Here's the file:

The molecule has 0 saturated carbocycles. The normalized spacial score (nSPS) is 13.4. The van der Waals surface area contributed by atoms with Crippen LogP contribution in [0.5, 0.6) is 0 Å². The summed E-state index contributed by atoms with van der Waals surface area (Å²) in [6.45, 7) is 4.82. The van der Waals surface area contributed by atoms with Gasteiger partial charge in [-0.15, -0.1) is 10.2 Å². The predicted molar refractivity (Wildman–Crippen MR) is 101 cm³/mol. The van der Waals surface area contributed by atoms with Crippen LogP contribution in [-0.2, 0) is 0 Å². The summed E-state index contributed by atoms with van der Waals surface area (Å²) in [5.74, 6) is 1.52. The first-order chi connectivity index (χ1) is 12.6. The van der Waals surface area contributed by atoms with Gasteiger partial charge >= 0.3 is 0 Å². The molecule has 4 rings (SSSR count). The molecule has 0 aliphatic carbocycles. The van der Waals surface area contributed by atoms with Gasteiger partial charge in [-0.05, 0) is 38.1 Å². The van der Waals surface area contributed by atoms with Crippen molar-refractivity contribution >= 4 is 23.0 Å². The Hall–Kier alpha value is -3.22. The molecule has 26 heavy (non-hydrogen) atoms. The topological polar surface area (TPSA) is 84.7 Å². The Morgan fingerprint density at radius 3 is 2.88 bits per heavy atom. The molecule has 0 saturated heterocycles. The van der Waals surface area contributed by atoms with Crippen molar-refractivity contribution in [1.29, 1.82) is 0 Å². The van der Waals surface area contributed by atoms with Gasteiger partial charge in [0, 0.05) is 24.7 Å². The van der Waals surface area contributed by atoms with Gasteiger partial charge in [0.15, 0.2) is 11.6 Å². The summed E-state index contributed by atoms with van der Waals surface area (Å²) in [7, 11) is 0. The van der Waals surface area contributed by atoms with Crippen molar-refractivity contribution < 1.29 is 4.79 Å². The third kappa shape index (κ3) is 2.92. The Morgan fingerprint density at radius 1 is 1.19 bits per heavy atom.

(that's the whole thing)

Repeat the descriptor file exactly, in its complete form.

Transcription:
The molecule has 0 saturated carbocycles. The normalized spacial score (nSPS) is 13.4. The van der Waals surface area contributed by atoms with Crippen LogP contribution in [0.5, 0.6) is 0 Å². The summed E-state index contributed by atoms with van der Waals surface area (Å²) in [6.45, 7) is 4.82. The van der Waals surface area contributed by atoms with Gasteiger partial charge in [-0.15, -0.1) is 10.2 Å². The predicted molar refractivity (Wildman–Crippen MR) is 101 cm³/mol. The van der Waals surface area contributed by atoms with Crippen LogP contribution in [-0.2, 0) is 0 Å². The summed E-state index contributed by atoms with van der Waals surface area (Å²) in [5.74, 6) is 1.52. The first-order chi connectivity index (χ1) is 12.6. The van der Waals surface area contributed by atoms with Gasteiger partial charge >= 0.3 is 0 Å². The molecule has 4 rings (SSSR count). The molecule has 0 aliphatic carbocycles. The van der Waals surface area contributed by atoms with Gasteiger partial charge in [-0.05, 0) is 38.1 Å². The van der Waals surface area contributed by atoms with Crippen molar-refractivity contribution >= 4 is 23.0 Å². The Hall–Kier alpha value is -3.22. The molecule has 26 heavy (non-hydrogen) atoms. The topological polar surface area (TPSA) is 84.7 Å². The Morgan fingerprint density at radius 3 is 2.88 bits per heavy atom. The molecule has 0 saturated heterocycles. The van der Waals surface area contributed by atoms with Crippen molar-refractivity contribution in [1.29, 1.82) is 0 Å². The van der Waals surface area contributed by atoms with Gasteiger partial charge in [0, 0.05) is 24.7 Å². The van der Waals surface area contributed by atoms with Gasteiger partial charge in [0.15, 0.2) is 11.6 Å². The summed E-state index contributed by atoms with van der Waals surface area (Å²) in [7, 11) is 0. The van der Waals surface area contributed by atoms with Crippen molar-refractivity contribution < 1.29 is 4.79 Å². The third kappa shape index (κ3) is 2.92. The Morgan fingerprint density at radius 1 is 1.19 bits per heavy atom.